Ein Ende, das zum Anfang wurde: Die Zeitschrift für Religionspsychologie, 1907-1913. Zur (Vor) Geschichte der IAPR

Belzen, Jacob A.
October 2013
Archive for the Psychology of Religion / Archiv für Religionsps;2013, Vol. 35 Issue 3, p285
Academic Journal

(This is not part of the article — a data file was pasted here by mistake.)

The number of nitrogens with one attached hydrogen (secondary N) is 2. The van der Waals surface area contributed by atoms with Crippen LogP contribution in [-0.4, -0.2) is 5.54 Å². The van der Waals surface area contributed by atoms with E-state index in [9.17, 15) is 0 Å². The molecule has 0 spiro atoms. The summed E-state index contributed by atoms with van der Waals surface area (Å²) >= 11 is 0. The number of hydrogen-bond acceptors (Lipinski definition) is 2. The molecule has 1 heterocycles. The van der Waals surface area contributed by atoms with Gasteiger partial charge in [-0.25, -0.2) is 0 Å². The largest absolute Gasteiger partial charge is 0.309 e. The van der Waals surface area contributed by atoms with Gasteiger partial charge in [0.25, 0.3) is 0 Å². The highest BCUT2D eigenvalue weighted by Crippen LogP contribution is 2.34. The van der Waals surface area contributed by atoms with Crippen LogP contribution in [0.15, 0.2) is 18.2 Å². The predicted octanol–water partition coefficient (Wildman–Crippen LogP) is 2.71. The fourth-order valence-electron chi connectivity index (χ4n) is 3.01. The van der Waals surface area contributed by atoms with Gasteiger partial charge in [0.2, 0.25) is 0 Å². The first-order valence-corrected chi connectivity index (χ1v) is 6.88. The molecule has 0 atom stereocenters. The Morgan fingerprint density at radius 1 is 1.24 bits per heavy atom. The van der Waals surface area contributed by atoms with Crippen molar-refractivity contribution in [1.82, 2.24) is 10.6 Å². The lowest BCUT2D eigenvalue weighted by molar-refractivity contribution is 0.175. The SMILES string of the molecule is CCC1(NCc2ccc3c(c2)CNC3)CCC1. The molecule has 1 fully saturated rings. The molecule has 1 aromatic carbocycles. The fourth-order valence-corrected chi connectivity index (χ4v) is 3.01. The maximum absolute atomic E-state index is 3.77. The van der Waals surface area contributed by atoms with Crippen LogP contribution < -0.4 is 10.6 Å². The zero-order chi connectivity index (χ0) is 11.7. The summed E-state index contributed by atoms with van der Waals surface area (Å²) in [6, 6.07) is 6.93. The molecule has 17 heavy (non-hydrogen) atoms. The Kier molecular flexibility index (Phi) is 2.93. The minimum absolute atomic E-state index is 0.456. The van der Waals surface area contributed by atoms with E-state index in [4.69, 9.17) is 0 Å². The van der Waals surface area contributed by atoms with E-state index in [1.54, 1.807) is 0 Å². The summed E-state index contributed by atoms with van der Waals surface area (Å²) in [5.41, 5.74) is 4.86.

In 2014, the International Association for the Psychology of Religion (IAPR) will have its centennial, and so will its scientific journal, the present Archive for the Psychology of Religion [Archiv für Religionspsychologie, ARp], This first article on lAPR's (pre)history analyses the fate of the forerunner of ARp, which was published from 1907-1913. When psychology in general began to develop as an empirical, research-based "scientific discipline" since the midst of the 19th century, the psychology of religion became a prominent application of that "new" science of psychology, involving many of the founding fathers of present day psychology. Shortly after evoking these beginnings, the focus of the present article turns to the development of early scientific infrastructure for the psychology of religion. While the psychology of religion was initiated by European scholars such as Fechner (1801-1887) and Wundt (1832-1920), it was the organizer of American psychology in general who started the first journal in this field, G. Stanley Hall (1844-1924). Through his European admirer Gustav Vorbrodt (1860-1929), Hall's journal may have been an inspiration to the founding of the first European journal for the psychology of religion, the German-speaking Zeitschrift fur Religionspsychologie. Most likely the psychiatrist Johannes Bresler (1866-1942) took the initiative to start this journal and had invited pastor Gustav Vorbrodt (1860-1929), who had already repeatedly and vigorously called for psychological study of religion, to join him as editor. Consequently, the subtitle of the journal was 'Grenzfragen der Theologie und der Medizin [Boundary Questions in Theology and Medicine}.' The present paper discusses both Vorbrodt's and Bresler's work in the realm of the psychology of religion, as it does the contributions of two further editors; the philosopher-historian of religion Georg Runze (1852-1938), an honorary professor at Berlin University, and Otto Klemm (1884-1939), a collaborator of Wilhelm Wundt and later the director of the latter's psychological laboratory in Leipzig and the first to hold a professorship for applied psychology. Several reasons are discussed to answer the question why the Zeitschriftfur Religionspsychologie ceased publishing. Based on empirical-archival research, special attention is given to scholarly disagreements (and rivalry) behind the transition of the Zeitschrift fur Religionspsychologie to the new Archiv für Religionspsychologie.


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